gueorgui pinkhassov

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The Jewish people of Uzbekistan photographed by Gueorgui Pinkhassov

“The term Bukharan was coined by European travelers who visited Central Asia around the 16th century. Since most of the Jewish community at the time lived under the Emirate of Bukhara, they came to be known as Bukharan Jews. The name by which the community called itself is “Isro'il” (Israelites). 

The appellative Bukharian was adopted by Bukharan Jews who moved to English-speaking countries, in an anglicisation of the Hebrew Bukhari. However, Bukharan was the term used historically by English writers, as it was for other aspects of Bukhara. 

Bukharan Jews used the Persian language to communicate among themselves and later developed Bukhori, a Tajik dialect of the Persian language with small linguistic traces of Hebrew. This language provided easier communication with their neighboring communities and was used for all cultural and educational life among the Jews. It was used widely until the area was “Russified” by the Russians and the dissemination of “religious” information was halted. The elderly Bukharan generation use Bukhori as their primary language but speak Russian with a slight Bukharan accent. The younger generation use Russian as their primary language, but do understand or speak Bukhori.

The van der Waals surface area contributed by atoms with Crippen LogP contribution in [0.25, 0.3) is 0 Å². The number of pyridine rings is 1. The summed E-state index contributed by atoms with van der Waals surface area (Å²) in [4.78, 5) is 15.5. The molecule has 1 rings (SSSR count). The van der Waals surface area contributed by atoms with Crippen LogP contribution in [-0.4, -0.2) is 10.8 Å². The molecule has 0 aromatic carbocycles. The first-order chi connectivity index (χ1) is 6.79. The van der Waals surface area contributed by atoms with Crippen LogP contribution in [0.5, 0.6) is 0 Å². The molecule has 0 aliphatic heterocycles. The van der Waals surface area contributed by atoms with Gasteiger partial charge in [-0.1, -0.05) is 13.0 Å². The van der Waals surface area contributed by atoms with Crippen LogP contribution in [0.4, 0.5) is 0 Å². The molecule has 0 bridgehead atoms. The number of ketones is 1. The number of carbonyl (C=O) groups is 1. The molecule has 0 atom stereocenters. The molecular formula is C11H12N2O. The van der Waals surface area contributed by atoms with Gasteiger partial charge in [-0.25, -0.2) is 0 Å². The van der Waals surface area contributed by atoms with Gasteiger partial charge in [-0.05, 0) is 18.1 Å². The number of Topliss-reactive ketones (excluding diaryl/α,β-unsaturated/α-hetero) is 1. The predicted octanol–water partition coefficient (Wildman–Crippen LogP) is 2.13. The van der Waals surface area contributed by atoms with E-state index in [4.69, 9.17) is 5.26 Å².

The Bukharan Jews are Mizrahi Jews and have been introduced to and practice Sephardic Judaism. 

The first primary written account of Jews in Central Asia dates to the beginning of the 4th century CE. It is recalled in the Talmud by Rabbi Shmuel bar Bisna, a member of the Talmudic academy in Pumbeditha, who traveled to Margiana (present-day Merv in Turkmenistan) and feared that the wine and alcohol produced by local Jews was not kosher. The presence of Jewish communities in Merv is also proven by Jewish writings on ossuaries from the 5th and 6th centuries, uncovered between 1954 and 1956.”